Yes, that diet is more of a detriment for today’s lifestyle, but back in their home countries the affordable carbs and high fats provided the necessary calories to fuel all their manual labor in the factories and farms; it was needed. However, cabbage, soups, unprocessed animal fats, and potatoes (with skin) are healthy, whole foods when eaten in sensible portions, combined with regular exercise (traditionally through manual work).

Last edited by mingna; 05-22-2020 at 07:51 AM..
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Old 05-22-2020, 07:46 AM
 
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Wow thanks all that contributed! So interesting! I do not miss all that fat but surely miss the lack of so many additives and chemicals. A bag of simple salted potaato chips is filled with countless ingredients today.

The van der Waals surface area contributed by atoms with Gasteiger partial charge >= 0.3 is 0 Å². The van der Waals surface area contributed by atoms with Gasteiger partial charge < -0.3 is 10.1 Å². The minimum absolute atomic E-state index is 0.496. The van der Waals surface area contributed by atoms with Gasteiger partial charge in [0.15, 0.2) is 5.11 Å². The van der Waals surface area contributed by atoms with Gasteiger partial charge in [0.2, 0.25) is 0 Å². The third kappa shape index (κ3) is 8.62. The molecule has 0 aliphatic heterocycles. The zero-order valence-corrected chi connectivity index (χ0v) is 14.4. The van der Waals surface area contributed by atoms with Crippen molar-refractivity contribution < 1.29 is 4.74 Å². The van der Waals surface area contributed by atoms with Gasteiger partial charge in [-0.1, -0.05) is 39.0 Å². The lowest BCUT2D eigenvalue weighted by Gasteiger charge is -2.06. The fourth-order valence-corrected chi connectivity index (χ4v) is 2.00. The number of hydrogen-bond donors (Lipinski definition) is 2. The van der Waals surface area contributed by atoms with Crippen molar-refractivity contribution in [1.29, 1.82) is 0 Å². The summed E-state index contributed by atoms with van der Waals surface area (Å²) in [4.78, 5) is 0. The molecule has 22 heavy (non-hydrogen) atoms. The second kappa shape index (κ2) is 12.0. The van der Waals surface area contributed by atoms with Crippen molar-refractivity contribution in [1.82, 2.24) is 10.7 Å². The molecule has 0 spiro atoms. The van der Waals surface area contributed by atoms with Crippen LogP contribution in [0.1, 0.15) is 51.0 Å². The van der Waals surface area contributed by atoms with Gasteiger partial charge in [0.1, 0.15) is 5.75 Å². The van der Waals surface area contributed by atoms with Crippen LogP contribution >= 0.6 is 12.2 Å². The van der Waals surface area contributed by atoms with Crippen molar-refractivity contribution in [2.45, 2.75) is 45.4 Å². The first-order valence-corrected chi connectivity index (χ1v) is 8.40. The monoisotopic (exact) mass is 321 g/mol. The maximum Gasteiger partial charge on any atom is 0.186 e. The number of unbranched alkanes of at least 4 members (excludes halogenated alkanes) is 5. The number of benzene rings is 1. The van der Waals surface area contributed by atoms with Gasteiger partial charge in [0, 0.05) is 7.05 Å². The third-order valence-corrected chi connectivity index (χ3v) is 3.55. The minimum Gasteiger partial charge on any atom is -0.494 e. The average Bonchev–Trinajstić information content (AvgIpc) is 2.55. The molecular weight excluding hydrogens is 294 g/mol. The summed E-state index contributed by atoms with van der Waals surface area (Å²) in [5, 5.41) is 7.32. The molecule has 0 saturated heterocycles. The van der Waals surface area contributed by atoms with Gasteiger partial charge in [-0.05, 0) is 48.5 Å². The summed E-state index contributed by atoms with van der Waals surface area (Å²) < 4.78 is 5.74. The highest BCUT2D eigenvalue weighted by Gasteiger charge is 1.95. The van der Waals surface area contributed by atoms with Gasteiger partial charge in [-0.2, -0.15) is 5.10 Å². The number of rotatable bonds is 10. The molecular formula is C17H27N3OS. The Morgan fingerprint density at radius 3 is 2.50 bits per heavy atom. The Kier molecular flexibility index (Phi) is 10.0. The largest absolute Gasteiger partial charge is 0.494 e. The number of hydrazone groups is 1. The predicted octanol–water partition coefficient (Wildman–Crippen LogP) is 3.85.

And since someone mentioned citrus fruits this is the first thing I remembered: https://i.ytimg.com/vi/lzyCxDYdBhw/hqdefault.jpg

And I wonder if this is supposed to be fondue or just melted butter: https://1.bp.blogspot.com/-jEQzmlW1V...o%2BDinner.png
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Old 05-22-2020, 08:04 AM
 
Location: Virginia
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Quote:
Originally Posted by elnina View Post
According to an Internet search, this is the typical food people ate in the 40's